- Research shows that people dealt difficult life events, especially early on, are far more likely to battle psychiatric problems and social struggles later in life.
- Individuals raised by cold, emotionally-detached mothers are also at a much greater risk of having mental and social issues as they age.
NORWICH, England — Each person on this planet can only see life through their own eyes, for better or worse. We all have our own individual experiences, memories, hardships, and other life events that have helped shape each one of us into the person we are today. Now, a fascinating new piece of research finds that particularly difficult life events have a profound influence on one’s physical and mental wellbeing years and even decades after the fact.
These hardships, as defined by the study’s authors at East Anglia University, can come in a variety of forms. A few examples include a particularly cold or abusive parent during childhood, financial problems or poverty, poor educational opportunities, losing an unborn child, witnessing or experiencing a natural disaster like a tornado or hurricane, or a flat-out violent event or attack.
According to the research team, individuals who experience “the greatest levels” of these awful events, and all the stress, hardship, and personal loss that comes with them, are five times more likely to report a low quality of life as well as more health and physical problems.
Here’s an especially thought provoking finding from the study: people who grew up with an emotionally cold mother are significantly less likely to enjoy a good quality of life in adulthood, and much more likely to deal with issues like anxiety, social detachment, and other mental health problems.
“Everybody lives a unique life that is shaped by events, experiences and their environment. We know that inequalities in exposure to different events over a lifetime are associated with inequalities in health trajectories, particularly when it comes to events in childhood such as poverty, bereavement or exposure to violence,” comments Dr. Nick Steel, form UEA’s Norwich Medical School in a release.
“While the impact of adverse childhood events is well recognized for children and young people, the negative events that shape our entire life courses are rarely discussed for older people,” he adds. “We wanted to better understand the effects of events over a life course – to find out how adverse events over a person’s lifetime affect their physical, mental and social health in later life. As well as looking at single life events, we also identified groups or patterns of events.”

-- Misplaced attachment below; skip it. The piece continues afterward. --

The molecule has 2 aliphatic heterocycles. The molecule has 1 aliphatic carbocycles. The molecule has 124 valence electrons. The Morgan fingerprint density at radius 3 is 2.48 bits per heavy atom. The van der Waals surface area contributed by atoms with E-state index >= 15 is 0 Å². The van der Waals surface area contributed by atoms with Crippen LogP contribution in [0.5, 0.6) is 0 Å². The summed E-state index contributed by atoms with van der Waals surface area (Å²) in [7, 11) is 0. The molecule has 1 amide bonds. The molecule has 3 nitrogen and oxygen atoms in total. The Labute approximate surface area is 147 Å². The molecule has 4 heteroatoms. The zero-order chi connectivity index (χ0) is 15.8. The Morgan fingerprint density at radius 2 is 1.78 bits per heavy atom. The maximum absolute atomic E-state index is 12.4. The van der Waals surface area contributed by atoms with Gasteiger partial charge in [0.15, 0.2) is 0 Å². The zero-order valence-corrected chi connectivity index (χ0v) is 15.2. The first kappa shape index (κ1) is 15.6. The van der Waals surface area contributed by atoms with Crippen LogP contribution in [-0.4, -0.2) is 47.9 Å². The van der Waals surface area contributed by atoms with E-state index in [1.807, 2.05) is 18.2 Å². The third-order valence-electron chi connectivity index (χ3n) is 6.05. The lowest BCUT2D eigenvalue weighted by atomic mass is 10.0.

The study was conducted via a survey of 7,555 adults over the age of 50 living in England. The survey asked respondents about a variety of life history topics. Some questions asked about their childhood (relationship with parents, reading habits) while others focused on events later in life (military service, unexpected tragedies, etc).
These responses were carefully analyzed in order to identify life event patterns, and researchers also took into account any additional factors that may influence one’s quality of life like ethnicity and socioeconomic status.
“We looked at the life history of each participant and compared it to their quality of life and how well they can perform activities like dressing themselves, bathing, preparing hot meals, doing gardening and money management,” comments lead researcher Oby Enwo, from UEA’s Norwich Medical School. “We also studied whether the participants had a long standing illness, or suffered from anxiety or depression or other psychiatric problems like schizophrenia and psychosis.
“Participants were also asked about their social networks, friendships, and general health,” she continues. “We started to see some really strong patterns and associations emerging between exposure to life events that affect physical and mental well-being in later life.”
Survey respondents were grouped into four categories: those with relatively few hardships in life, those who grew up with an emotionally distant mother, those who experienced intense violence, and those who experienced a high proportion of hardships in life.
“We found that people who had suffered many difficult life events were significantly less likely to experience a good quality of life than those who had lived easier lives,” Enwo explains. “They were three-times more likely to suffer psychiatric problems, twice as likely to be detached from social networks, and twice as likely to have long-standing illness.
“People raised by an emotionally cold mother were also significantly less likely to experience a good quality of life, and were more likely to report psychiatric problems and be detached from social networks, compared to people who had experienced few difficult life events,” she concludes.
All in all, the study’s authors believe that past life events, however far back in the rear window, should be considered by clinicians the world over when treating older patients.
The study is published in the Journal of Public Health.